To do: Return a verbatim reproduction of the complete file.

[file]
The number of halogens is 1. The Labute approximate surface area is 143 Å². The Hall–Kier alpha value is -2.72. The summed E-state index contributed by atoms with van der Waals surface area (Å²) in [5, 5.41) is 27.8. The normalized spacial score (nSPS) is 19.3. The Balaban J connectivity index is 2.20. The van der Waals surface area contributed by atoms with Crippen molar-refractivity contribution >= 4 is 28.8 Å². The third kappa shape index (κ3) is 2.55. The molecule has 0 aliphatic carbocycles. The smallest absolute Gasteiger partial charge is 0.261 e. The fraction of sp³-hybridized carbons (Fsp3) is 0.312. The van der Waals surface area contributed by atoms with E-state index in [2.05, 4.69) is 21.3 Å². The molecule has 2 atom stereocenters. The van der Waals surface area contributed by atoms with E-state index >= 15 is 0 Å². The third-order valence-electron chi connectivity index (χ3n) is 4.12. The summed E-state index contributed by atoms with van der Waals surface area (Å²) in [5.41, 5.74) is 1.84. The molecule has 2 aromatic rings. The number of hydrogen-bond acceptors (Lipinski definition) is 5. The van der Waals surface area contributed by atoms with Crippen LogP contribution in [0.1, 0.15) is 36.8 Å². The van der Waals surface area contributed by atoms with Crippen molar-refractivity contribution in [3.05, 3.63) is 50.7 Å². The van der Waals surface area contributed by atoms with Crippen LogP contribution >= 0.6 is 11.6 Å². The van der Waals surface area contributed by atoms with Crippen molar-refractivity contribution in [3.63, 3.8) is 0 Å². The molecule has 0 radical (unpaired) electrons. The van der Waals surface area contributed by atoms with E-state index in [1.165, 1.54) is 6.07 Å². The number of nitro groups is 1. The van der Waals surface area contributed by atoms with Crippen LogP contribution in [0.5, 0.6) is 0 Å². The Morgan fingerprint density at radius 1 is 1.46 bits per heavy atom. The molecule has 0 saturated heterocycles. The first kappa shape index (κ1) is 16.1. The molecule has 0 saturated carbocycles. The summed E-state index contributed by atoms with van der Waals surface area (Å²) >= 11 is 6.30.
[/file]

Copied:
The number of halogens is 1. The Labute approximate surface area is 143 Å². The Hall–Kier alpha value is -2.72. The summed E-state index contributed by atoms with van der Waals surface area (Å²) in [5, 5.41) is 27.8. The normalized spacial score (nSPS) is 19.3. The Balaban J connectivity index is 2.20. The van der Waals surface area contributed by atoms with Crippen molar-refractivity contribution >= 4 is 28.8 Å². The third kappa shape index (κ3) is 2.55. The molecule has 0 aliphatic carbocycles. The smallest absolute Gasteiger partial charge is 0.261 e. The fraction of sp³-hybridized carbons (Fsp3) is 0.312. The van der Waals surface area contributed by atoms with E-state index in [2.05, 4.69) is 21.3 Å². The molecule has 2 atom stereocenters. The van der Waals surface area contributed by atoms with E-state index >= 15 is 0 Å². The third-order valence-electron chi connectivity index (χ3n) is 4.12. The summed E-state index contributed by atoms with van der Waals surface area (Å²) in [5.41, 5.74) is 1.84. The molecule has 2 aromatic rings. The number of hydrogen-bond acceptors (Lipinski definition) is 5. The van der Waals surface area contributed by atoms with Crippen LogP contribution in [0.1, 0.15) is 36.8 Å². The van der Waals surface area contributed by atoms with Crippen molar-refractivity contribution in [3.05, 3.63) is 50.7 Å². The van der Waals surface area contributed by atoms with Crippen LogP contribution >= 0.6 is 11.6 Å². The van der Waals surface area contributed by atoms with Crippen molar-refractivity contribution in [3.63, 3.8) is 0 Å². The molecule has 0 radical (unpaired) electrons. The van der Waals surface area contributed by atoms with E-state index in [1.165, 1.54) is 6.07 Å². The number of nitro groups is 1. The van der Waals surface area contributed by atoms with Crippen LogP contribution in [0.5, 0.6) is 0 Å². The Morgan fingerprint density at radius 1 is 1.46 bits per heavy atom. The molecule has 0 saturated heterocycles. The first kappa shape index (κ1) is 16.1. The molecule has 0 saturated carbocycles. The summed E-state index contributed by atoms with van der Waals surface area (Å²) >= 11 is 6.30.